Anxiety has an unexpected effect on memory.
People with manageable levels of anxiety did better in a memory test, recalling more details, new research finds.
Anxious people’s memories are particularly good when they are in a negative mindset, even if the things they are trying to remember are neutral.
This is ironic since anxious people often feel their memory is worse than others and spend longer self-questioning.
Anxiety also serves to taint memories, however, the researchers found.
Events that might seem neutral to most people can seem negative to those feeling anxious.
Professor Myra Fernandes, study co-author, said:
“People with high anxiety have to be careful.
To some degree, there is an optimal level of anxiety that is going to benefit your memory, but we know from other research that high levels of anxiety can cause people to reach a tipping point, which impacts their memories and performance.”
The study of 80 students involved them looking at a series of pictures and later trying to recall the details.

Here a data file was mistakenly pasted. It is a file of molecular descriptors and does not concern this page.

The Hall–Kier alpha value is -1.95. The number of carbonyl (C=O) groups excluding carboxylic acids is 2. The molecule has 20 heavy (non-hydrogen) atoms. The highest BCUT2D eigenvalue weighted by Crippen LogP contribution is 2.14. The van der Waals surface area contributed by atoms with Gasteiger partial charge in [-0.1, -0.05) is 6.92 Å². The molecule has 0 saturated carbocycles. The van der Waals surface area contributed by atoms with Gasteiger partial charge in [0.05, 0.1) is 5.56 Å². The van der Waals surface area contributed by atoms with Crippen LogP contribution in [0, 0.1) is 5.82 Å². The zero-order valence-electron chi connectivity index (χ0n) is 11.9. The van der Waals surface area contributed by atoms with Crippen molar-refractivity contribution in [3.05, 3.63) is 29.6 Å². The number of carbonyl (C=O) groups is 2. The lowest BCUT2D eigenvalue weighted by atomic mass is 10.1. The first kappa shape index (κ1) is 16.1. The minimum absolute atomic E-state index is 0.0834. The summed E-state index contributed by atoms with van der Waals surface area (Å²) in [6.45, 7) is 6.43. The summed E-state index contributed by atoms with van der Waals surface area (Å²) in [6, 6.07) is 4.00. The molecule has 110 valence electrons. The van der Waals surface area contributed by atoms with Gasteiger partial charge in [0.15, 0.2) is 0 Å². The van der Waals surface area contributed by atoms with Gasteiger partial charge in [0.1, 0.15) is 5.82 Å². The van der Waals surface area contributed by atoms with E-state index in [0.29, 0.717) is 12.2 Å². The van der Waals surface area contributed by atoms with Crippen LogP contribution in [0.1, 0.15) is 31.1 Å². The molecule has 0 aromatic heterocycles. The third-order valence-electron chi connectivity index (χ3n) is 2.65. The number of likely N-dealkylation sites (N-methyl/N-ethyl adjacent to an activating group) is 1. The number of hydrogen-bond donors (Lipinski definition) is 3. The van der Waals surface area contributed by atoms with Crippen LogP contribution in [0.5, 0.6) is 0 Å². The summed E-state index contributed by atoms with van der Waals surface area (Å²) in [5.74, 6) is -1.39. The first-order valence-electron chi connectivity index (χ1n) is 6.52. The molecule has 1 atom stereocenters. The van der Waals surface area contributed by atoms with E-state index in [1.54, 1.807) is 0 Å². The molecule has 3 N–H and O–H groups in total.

Some pictures elicited negative emotions (a car wreck), while others were neutral (of a ship).
What anxious people remembered, the results showed, was highly dependent on whether the image was negative or not.
Negative images boosted anxious people’s recall of the image.
Mr Christopher Lee, the study’s first author, said:
“By thinking about emotional events or by thinking about negative events this might put you in a negative mindset that can bias you or change the way you perceive your current environment.
So, I think for the general public it is important to be aware of what biases you might bring to the table or what particular mindset you might be viewing the world in and how that might ultimately shape what we walk away seeing.”
The study was published in the journal Brain Sciences (Lee & Fernandes, 2017).